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Trump urged to expand substance-abuse treatment access

• Aug 31, 2017 at 10:00 AM

U.S. Senators Rob Portman (R-Ohio) and Sherrod Brown (D-Ohio) on Wednesday urged President Trump to lift the Medicaid Institutions for Mental Disease (IMD) Exclusion for residential substance use disorder treatment as part of his opioid emergency declaration.

In May, Portman, Brown and six of their bipartisan colleagues introduced the Medicaid Coverage for Addiction Recovery Expansion (Medicaid CARE) Act, which would increase addiction treatment services to help combat the heroin and prescription opioid epidemic by modifying the IMD Exclusion – an arcane policy created in 1965 that limits Medicaid funding for residential mental health or substance abuse treatment to facilities with just 16 beds or less.

The Medicaid CARE Act would lift this outdated barrier by expanding Medicaid coverage to pay for up to 40 treatment beds more Ohioans can access services at these inpatient facilities. U.S. Senators Cory Booker (NJ), Shelley Moore Capito (WV), Susan Collins (ME), Dick Durbin (IL), Angus King (ME) and Joe Manchin (WV) were all original sponsors of the legislation with Portman and Brown.

In July, the President’s Commission on Combating Drug Addiction and the Opioid Crisis issued a preliminary report calling for an emergency waiver from the IMD Exclusion, calling it “the single fastest way to increase treatment availability across the nation.”

“Every day, 91 Americans die from an opioid overdose, impacting every community across the states we represent – urban, suburban, and rural – and the entire U.S. But we can help. Now that the president has declared the opioid crisis a national emergency, we hope he will implement the policies of our bipartisan bill, the Medicaid CARE Act, which is a vital piece of legislation that would help save the lives of so many individuals currently in the throes of addiction,” said Portman and Brown. “The IMD Exclusion policy was created more than 50 years ago to discourage the mass warehousing of those with mental illness. But today, it stands as an outdated barrier to addiction treatment and undermines insurance parity requirements by unfairly discriminating against Medicaid beneficiaries. We urge the president to use his emergency authorities to lift this policy, which the president’s own commission, the former Surgeon General, and the National Governors Association agree blocks access to treatment in the height of the nation’s worst-ever drug overdose epidemic. By maximizing Medicaid coverage gains and offering treatment for people suffering from addiction – rather than simply arresting them or turning them away from help – we can reduce crime, save money, improve health, and save lives.”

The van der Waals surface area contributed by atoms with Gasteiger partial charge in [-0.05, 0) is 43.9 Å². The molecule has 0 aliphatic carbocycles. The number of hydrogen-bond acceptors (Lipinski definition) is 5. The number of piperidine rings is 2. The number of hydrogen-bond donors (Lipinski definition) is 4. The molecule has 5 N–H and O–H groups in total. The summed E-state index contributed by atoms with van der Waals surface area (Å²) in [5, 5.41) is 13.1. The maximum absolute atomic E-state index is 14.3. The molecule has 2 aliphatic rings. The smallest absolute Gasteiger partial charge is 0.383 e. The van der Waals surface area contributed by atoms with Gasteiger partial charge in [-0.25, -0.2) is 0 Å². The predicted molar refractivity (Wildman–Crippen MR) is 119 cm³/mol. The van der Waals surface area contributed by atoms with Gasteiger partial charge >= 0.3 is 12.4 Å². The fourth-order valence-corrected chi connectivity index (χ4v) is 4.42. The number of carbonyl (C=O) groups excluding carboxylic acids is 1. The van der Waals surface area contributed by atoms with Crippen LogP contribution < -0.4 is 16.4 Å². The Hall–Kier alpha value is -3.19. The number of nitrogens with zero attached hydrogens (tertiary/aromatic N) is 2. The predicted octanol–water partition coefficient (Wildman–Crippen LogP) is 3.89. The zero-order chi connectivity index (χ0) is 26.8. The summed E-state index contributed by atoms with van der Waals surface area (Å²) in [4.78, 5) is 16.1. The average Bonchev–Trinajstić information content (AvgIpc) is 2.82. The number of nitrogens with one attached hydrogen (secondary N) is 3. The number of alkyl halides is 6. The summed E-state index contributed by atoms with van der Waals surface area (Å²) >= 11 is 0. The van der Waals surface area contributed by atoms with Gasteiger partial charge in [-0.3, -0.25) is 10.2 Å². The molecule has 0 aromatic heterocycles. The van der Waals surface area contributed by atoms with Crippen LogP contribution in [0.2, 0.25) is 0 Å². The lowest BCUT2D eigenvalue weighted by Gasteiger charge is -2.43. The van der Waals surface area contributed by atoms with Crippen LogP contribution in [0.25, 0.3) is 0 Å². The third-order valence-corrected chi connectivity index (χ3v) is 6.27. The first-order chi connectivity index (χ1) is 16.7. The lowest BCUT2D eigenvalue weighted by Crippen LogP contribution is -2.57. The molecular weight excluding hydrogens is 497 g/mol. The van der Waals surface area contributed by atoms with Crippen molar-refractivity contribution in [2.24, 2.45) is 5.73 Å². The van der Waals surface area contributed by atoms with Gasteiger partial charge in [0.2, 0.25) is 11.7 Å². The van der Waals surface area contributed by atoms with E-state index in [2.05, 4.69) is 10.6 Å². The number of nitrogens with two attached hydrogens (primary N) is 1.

The Medicaid CARE Act would modify current law to allow Medicaid coverage for up to 40 beds at accredited residential addiction treatment facilities for up to 60 consecutive days. Medicaid covers 50 percent of all addiction treatment in Ohio, so lifting this cap is critical to ensuring that Ohioans on Medicaid get care.

The legislation also establishes a new $50 million youth inpatient addiction treatment grant program to fund facilities that provide substance use disorder treatment services to underserved, at-risk Medicaid beneficiaries who are younger than age 21, with an emphasis on rural communities. In addition, the bill would increase flexibility for pregnant and postpartum women who are seeking treatment, and would allow them to access the services they need to ensure positive birth outcomes. This legislation builds off a letter that Portman and Brown sent in August 2016 to the Centers for Medicare and Medicaid Services (CMS) pushing for greater flexibility to expand access to treatment.

The bill is endorsed by more than 40 substance use disorder advocacy groups, including the Mental Health Liaison Group, the National Council for Behavioral Health, Treatment Communities for America, Mental Health America, the American Medical Association, the American Society of Addiction Medicine, the National Alliance on Mental Illness, the National Association of State Mental Health Program Directors, and the National Association of City and County Health Officials.

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